Only in England might you find such a set piece. Correction! Only in London. The best theater in the world is to be found there—some charge admission, but much of it is free.
The race for mayor is on, of paramount importance because the winner is the face London shows the world with the Summer Olympics coming to call.
As Sarah Lyall reported in an amusing story in Monday's edition of The New York Times, the current mayor, Boris Johnson, makes a charming party host and has cast a spell of sorts over the city. The 47-year-old eccentric old boy Etonian has "a quip for every occasion," she noted. Sometimes in the original Latin.
Meanwhile, a former mayor of London, Ken Livingstone, is tearing his hair out and can't hide the bad blood between them. "He gets away with murder," he told the press, according to The Times. Livingstone, a serious Labour Party politician, seeks to reclaim the office he lost to Johnson in 2008.
Oh, did I mention Boris—if you don't mind me taking the first-name liberty—is a member of the Conservative Party? It hardly seems to matter, because this is the perfect postmodern "brand" election, where persona trumps party. Everyone knows Boris, beyond the borders of London.
Livingstone and others running can't steer the debate toward substance. "Try as they might to focus on issues like housing, policing and the economy, the mayor's opponents have been unable to get past the cult of Boris," Lyall wrote.
What fun. Boris has a habit of shaking his golden mane of hair to say hello and making people laugh in a light-hearted way, no small feat in a nation under the shadow of Prime Minister David Cameron's austerity policies.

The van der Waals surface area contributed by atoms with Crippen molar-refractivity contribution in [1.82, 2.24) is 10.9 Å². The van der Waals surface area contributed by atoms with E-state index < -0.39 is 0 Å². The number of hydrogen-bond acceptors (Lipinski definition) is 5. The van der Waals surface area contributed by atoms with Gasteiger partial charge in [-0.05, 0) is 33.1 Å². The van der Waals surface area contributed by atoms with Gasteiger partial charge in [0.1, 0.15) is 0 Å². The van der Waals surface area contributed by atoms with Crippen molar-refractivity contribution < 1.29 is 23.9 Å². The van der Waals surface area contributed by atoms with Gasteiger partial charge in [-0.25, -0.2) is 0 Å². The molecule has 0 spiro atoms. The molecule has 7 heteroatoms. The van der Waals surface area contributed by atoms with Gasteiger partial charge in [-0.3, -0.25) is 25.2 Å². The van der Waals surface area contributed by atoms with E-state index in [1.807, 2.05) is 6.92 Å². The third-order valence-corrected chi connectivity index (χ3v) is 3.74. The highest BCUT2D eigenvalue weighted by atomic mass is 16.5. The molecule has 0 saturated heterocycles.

I know whereof I write, as an American in London once, learning my English lessons anew every day. I worked at the CBS News bureau and was then married to a beguiling yet mercurial Brit—like the weather over there. Classics at Cambridge: Yes, I was too easily impressed by that as a champion Anglophile. And this is what I learned about English life, what I took back home with me.
Form. It's all about being on a good form. One's demeanor at dinner, one's skill at storytelling, one's rapport and repartee—they like that sort of thing. In point of fact, they love that sort of thing. The way things seem is as important as the way things actually are. This is hard for an American to get through her pretty head, especially if she comes from California, where self expression is encouraged.
Just the opposite was true in London—the more clever, subtle, and ironic you could be, the better. Feelings were there to be suppressed. Insults only counted if you could say it so well that the person being insulted didn't realize it. A code I found a tad confusing, as I hadn't acquired the art of social subtext.
Then Doug Sefton, a CBS News producer and an American in London for years, told me, "They're all actors." All the world's indeed a stage in London—and each stage a world—and all the men and women merely players. Shakespeare's Globe, just a gleam in actor Sam Wanamaker's eye, was not yet built, but there are so many other stages and shows in London. The House of Commons prime minister question time is marvelous theater.
I interviewed Wanamaker, a charismatic American, and figured his remarkable success in London must be due partly to his profession, knowing how to act his part. I, on the other hand, was still learning my lines.
Don't get me wrong. I love London, all the more for deciphering the way things are done. It's the world's capital in my book.
Getting back to Boris, I like the sound of a mayor who bicycles to City Hall. Londoners like having a mayor who is a character that captures their fancy, and who can blame them? They have a huge show to put on this summer. Pretty soon, the whole world will know Boris as London's leading man.